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Eleventh Plan approach paper neglects women's issues: AIDWA

Special Correspondent

It says the paper has confined itself to stereotyped understating of women's role

Thiruvananthapuram: The All India Democratic Women's Association (AIDWA) has expressed concern at the neglect of gender issues in the Draft Approach Paper to the Eleventh Five Year Plan.

Addressing a press conference here on Sunday, AIDWA general secretary Sudha Sundararaman, AIDWA State general secretary K.K. Shylaja and president M.C. Josephine said the Approach Paper, instead of finding ways to reduce gender inequality, had confined itself to stereotyped understating of women's role. She said the approach paper was silent on food security, which was the most crucial issue for women's survival. Various women's organisations, headed by AIDWA, in their joint representation to the Planning Commission, had demanded the strengthening and universalisation of the Public Distribution System.

Ms. Sundararaman said that the measures proposed in the Approach Paper would affect women's employment adversely. The proposal for "labour intensive mass manufacturing with more flexible labour laws" was, in fact, a euphemism for unprotected cheap labour force, of which women will be the largest segment. She said the approach paper had failed to address the crucial issue of agrarian crisis, which had devastated the lives of farmers and driven them to suicide. Peasant women had been adversely affected and many were being forced to migrate in search of livelihood, where they undersold their labour in desperation and also become victims of sexual exploitation.

More allocations needed

She said the fundamental right to education, health and well being needed strengthening with increased allocations and effective implementation of the ICDS and other important schemes.

The Approach Paper had not paid attention to an important point made in the Planning Commission's mid-term appraisal of the Tenth Plan regarding gender disaggregation and women's component of the expenditure incurred by various Ministries on different schemes and projects.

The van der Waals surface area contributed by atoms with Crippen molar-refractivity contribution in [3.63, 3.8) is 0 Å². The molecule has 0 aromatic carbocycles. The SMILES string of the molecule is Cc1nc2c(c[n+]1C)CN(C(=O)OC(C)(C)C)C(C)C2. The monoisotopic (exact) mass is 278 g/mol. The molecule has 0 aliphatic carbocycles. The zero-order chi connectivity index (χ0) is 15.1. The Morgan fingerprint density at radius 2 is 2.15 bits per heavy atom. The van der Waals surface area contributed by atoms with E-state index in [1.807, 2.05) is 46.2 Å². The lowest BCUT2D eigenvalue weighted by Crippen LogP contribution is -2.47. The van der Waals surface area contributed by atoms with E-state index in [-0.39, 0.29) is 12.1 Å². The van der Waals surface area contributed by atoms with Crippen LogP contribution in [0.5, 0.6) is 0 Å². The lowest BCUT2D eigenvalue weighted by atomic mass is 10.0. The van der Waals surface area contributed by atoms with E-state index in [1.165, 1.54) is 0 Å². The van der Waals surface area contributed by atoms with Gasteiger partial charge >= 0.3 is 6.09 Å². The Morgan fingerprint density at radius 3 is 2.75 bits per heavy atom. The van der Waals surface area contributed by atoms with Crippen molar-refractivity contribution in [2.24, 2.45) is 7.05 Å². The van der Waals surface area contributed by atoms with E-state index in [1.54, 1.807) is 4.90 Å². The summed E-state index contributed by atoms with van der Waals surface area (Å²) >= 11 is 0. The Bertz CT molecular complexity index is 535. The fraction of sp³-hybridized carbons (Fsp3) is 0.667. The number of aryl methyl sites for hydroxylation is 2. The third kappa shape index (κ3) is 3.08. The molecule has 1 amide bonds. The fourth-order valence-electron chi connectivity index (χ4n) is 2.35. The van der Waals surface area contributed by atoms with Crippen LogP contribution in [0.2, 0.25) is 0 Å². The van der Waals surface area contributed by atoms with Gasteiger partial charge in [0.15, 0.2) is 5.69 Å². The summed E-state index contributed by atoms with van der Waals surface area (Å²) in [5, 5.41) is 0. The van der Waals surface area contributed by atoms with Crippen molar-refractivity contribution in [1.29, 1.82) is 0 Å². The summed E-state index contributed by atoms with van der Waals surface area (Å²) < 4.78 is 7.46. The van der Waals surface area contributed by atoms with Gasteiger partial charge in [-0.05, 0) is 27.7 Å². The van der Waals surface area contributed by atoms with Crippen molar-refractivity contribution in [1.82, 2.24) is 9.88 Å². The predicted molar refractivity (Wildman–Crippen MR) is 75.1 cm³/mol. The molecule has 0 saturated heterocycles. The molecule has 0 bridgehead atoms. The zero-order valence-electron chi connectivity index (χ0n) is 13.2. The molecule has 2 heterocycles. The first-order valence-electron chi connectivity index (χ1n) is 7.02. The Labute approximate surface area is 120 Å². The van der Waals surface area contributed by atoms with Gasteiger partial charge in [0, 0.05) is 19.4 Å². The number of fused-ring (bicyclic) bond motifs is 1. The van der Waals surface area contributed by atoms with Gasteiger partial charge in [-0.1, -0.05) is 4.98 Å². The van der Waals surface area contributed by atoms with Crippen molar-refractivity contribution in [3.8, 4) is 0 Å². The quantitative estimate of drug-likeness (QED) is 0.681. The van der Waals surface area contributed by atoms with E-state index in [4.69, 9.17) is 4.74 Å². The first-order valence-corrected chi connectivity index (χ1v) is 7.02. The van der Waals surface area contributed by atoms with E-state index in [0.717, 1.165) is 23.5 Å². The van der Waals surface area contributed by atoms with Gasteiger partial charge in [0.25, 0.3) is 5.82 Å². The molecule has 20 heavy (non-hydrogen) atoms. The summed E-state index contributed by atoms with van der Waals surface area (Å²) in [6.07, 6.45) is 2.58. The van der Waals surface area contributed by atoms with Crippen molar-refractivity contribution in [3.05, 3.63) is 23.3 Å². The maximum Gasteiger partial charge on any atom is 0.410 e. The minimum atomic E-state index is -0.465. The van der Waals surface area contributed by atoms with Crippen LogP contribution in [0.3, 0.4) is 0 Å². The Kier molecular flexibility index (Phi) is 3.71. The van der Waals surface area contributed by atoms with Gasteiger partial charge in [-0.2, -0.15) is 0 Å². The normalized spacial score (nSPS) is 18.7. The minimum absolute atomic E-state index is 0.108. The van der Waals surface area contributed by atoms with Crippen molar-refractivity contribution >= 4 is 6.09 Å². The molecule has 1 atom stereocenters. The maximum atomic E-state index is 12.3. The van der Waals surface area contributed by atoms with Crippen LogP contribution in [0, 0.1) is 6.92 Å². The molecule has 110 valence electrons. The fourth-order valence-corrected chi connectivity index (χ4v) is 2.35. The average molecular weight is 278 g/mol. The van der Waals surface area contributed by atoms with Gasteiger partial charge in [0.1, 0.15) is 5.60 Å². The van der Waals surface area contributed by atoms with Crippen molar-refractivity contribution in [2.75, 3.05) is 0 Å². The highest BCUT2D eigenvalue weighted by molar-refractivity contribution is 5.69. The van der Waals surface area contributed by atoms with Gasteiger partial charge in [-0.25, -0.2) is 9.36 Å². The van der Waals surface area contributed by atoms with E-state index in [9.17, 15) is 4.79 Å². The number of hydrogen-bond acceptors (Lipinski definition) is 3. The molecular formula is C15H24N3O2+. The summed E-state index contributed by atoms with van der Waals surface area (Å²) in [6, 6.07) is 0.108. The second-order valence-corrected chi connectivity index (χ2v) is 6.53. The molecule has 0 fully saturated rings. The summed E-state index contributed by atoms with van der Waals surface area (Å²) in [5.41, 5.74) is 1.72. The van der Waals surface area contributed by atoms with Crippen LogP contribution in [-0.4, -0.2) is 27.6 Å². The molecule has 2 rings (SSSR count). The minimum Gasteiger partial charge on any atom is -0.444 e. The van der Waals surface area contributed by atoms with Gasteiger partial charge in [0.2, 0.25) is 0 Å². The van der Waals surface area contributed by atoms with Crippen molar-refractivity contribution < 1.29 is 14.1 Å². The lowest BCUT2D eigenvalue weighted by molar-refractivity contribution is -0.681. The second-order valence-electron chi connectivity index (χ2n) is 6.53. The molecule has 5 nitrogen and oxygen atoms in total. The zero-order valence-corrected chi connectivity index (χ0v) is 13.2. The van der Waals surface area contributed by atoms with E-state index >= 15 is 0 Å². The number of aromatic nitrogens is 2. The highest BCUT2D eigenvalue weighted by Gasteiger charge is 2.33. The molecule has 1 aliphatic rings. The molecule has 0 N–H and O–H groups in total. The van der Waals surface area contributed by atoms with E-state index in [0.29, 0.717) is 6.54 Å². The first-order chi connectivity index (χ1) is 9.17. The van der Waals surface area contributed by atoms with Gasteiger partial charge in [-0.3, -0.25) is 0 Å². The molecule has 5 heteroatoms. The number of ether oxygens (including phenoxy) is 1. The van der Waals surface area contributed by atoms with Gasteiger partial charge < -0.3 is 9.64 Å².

The objective was not to compartmentalise gender, but to incorporate it into all sectors and in addition, have a special component for women.

She said the Planning commission would have to look more seriously at the implementation of gender-based allocation of resources.

AIDWA also highlighted the need for hostels, crèches, shelter homes for women in distress and homes for senior citizens, and resource allocations for such programmes. The Approach Paper had also ignored women's health needs, especially of those who cannot afford costly private services, and the needs of children.

There was also a need to review the work and contribution of self-help groups and their requirements such as training and upgrading skills, besides ensuring support in credit inputs and better marketing of their products.

The AIDWA leader also expressed concern at the price rise. The hike in petrol and diesel prices alone cannot be faulted for the current price rise.

The price rise was not automatic.

She attributed the price rise to the decision of the previous NDA Government to dilute the list of essential commodities. While it was 70 in 1989, the NDA Government had reduced it to 15 in the name of free trade and commerce.

This had led to reckless profiteering. Similarly, the decision to remove movement restriction of essential commodities had also led to speculative trading, with the buyer and seller emerging as a cartel, leading to hoarding and price rise.

The AIDWA has decided to hold a joint dharna in association with other women's organisations in support of its demand for 33 per cent reservation for women in Parliament. The dharna will be held from August 2 to 4.

Regarding the Sabarimala issue, the AIDWA said it was against all forms of gender discrimination. It demanded a larger social reform movement to prevent discrimination against women in the name of tradition and custom.

The organisation will take out a jatha in all states in November to highlight the need for social reform.

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